Now Kuno of Sayn possessed both copper and silver mines, and arriving at his castle he summoned his overseer. The knight explained the nature of the task which he desired to be undertaken, but the overseer declared that all his miners, working day and night, could not make the roadway within many months.
Dismayed, Kuno left his castle and wandered into a dense forest, driven thither by his perturbed condition. Night cast dusky shadows over the foliage, and the perplexed lover cursed the obstinate Lord of Falkenstein as he forced his way through the undergrowth.
Suddenly an old man of strange and wild appearance stood in his path. Kuno at once knew him for an earth-spirit, one of those mysterious guardians of the treasures of the soil who are jealous of the incursion of mankind into their domain.
"Kuno of Sayn," he said, "do you desire to outwit the Lord of Falkenstein and win his beauteous daughter?"
Although startled and taken aback by the strange apparition, Kuno hearkened eagerly to its words as showing an avenue of escape from the dilemma in which he found himself.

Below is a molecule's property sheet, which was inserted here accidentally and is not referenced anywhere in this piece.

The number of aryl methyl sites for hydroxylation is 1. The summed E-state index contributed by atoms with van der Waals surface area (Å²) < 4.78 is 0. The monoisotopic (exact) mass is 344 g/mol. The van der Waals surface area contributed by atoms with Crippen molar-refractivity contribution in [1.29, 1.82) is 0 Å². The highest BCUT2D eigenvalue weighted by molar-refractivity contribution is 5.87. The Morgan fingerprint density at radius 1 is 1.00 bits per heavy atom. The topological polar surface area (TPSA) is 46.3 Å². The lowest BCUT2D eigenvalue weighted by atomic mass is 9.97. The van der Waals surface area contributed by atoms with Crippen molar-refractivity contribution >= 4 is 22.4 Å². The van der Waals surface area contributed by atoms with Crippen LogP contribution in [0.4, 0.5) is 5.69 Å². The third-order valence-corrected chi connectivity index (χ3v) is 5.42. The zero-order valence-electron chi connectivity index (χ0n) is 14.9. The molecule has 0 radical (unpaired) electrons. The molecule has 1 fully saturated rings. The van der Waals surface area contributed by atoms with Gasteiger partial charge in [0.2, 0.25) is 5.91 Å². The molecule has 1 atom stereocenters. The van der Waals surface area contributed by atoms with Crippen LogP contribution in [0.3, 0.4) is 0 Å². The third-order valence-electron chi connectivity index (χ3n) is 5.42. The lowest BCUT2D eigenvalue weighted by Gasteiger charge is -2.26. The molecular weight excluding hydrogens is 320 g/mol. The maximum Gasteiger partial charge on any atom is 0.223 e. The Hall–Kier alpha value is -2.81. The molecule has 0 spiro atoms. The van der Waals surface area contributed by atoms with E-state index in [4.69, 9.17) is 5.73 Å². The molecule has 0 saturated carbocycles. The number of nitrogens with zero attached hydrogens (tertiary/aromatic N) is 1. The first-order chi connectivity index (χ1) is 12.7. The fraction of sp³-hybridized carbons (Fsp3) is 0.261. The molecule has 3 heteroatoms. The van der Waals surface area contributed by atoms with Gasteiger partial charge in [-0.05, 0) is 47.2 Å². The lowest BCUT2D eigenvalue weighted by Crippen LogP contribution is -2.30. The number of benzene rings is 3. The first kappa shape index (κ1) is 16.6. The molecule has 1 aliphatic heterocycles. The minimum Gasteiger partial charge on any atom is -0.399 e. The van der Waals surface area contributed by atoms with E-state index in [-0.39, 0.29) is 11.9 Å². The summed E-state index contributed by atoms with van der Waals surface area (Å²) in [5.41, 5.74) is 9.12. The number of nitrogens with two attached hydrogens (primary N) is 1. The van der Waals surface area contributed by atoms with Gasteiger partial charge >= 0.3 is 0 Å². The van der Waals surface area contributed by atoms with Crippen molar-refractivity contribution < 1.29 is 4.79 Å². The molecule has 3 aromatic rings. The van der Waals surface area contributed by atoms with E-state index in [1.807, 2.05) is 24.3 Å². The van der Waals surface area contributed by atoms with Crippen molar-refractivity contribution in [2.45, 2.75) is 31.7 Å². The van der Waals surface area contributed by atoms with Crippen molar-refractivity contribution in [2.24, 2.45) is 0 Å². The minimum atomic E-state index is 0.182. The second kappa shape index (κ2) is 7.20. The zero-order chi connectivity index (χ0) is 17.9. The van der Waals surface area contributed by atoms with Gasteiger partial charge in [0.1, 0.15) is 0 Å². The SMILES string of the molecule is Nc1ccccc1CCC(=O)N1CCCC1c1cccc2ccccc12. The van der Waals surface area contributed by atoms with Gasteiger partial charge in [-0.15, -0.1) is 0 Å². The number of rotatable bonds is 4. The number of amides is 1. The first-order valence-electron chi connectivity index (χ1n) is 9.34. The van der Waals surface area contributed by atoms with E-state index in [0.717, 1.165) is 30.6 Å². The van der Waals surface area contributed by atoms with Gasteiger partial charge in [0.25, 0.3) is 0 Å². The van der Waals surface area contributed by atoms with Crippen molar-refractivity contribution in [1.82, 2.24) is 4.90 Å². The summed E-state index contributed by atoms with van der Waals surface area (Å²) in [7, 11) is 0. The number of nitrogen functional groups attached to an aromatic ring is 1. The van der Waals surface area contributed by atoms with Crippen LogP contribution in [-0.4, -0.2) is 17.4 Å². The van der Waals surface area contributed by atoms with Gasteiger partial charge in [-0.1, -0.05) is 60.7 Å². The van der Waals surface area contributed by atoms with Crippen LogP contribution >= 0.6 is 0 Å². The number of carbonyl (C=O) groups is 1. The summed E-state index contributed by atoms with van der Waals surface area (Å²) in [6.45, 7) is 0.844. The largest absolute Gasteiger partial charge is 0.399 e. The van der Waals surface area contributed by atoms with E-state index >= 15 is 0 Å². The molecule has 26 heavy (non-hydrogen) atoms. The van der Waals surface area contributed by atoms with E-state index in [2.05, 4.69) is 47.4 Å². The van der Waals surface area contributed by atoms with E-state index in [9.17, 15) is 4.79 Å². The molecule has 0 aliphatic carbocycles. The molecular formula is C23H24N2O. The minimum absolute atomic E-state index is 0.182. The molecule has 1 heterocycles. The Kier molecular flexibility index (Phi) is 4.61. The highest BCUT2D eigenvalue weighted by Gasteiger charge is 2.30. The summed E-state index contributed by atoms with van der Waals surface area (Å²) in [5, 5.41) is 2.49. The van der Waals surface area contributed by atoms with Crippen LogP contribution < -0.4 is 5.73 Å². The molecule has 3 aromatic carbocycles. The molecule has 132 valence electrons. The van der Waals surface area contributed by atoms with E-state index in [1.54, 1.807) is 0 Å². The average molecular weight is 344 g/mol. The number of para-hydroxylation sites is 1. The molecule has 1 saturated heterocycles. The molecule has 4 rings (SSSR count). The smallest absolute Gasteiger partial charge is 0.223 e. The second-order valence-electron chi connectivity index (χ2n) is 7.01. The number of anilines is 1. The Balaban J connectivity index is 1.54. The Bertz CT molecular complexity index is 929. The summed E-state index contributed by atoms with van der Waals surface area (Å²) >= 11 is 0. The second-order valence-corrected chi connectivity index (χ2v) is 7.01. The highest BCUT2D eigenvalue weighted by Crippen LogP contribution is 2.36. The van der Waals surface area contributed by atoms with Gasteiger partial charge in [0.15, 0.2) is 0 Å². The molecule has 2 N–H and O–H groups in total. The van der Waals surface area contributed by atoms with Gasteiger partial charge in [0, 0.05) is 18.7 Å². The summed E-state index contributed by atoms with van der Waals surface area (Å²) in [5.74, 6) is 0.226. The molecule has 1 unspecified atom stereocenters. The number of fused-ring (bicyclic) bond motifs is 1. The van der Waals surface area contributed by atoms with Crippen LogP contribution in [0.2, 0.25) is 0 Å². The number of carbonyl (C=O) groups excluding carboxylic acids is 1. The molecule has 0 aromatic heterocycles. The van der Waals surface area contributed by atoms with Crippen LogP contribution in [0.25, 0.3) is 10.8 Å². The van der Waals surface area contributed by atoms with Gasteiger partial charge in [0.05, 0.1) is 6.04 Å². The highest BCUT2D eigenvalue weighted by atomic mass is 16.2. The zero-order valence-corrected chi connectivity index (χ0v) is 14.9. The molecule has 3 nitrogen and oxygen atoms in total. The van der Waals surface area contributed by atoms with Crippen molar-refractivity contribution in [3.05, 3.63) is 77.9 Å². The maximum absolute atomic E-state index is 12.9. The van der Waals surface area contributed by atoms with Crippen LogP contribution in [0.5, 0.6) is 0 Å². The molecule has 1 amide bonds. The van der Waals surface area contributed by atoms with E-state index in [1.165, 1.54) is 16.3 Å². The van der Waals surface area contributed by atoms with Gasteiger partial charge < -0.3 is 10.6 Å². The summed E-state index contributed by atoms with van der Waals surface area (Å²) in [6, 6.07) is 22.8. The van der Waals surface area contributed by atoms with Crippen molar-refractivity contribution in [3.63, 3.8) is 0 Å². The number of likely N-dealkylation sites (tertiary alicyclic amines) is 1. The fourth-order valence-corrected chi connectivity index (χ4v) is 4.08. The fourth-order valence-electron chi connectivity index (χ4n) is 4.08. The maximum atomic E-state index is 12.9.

"Assuredly I do," he replied, "but how do you propose I should accomplish it?"
"Cease to persecute me and my brethren, Kuno, and we shall help you to realize your wishes," was the reply.
"Persecute you!" exclaimed Kuno. "In what manner do I trouble you at all, strange being?"
"You have opened up a silver mine in our domain," said the earth-spirit, "and as you work it both morning and afternoon we have but little opportunity for repose. How, I ask you, can we slumber when your men keep knocking on the partitions of our house with their picks?"
"What, then, would you have, my worthy friend?" asked Kuno, scarcely able to suppress a smile at the wistful way in which the gnome made his complaint. "Tell me, I pray you, how I can oblige you."
"By instructing your miners to work in the mine during the hours of morning only," replied the gnome. "By so doing I and my brothers will obtain the rest we so much require."
"It shall be as you say," said Kuno; "you have my word for it, good friend."
"In that case," said the earth-spirit, "we shall assist you in turn. Go to the castle of Falkenstein after dawn to-morrow morning, and you shall witness the result of our friendship and gratitude."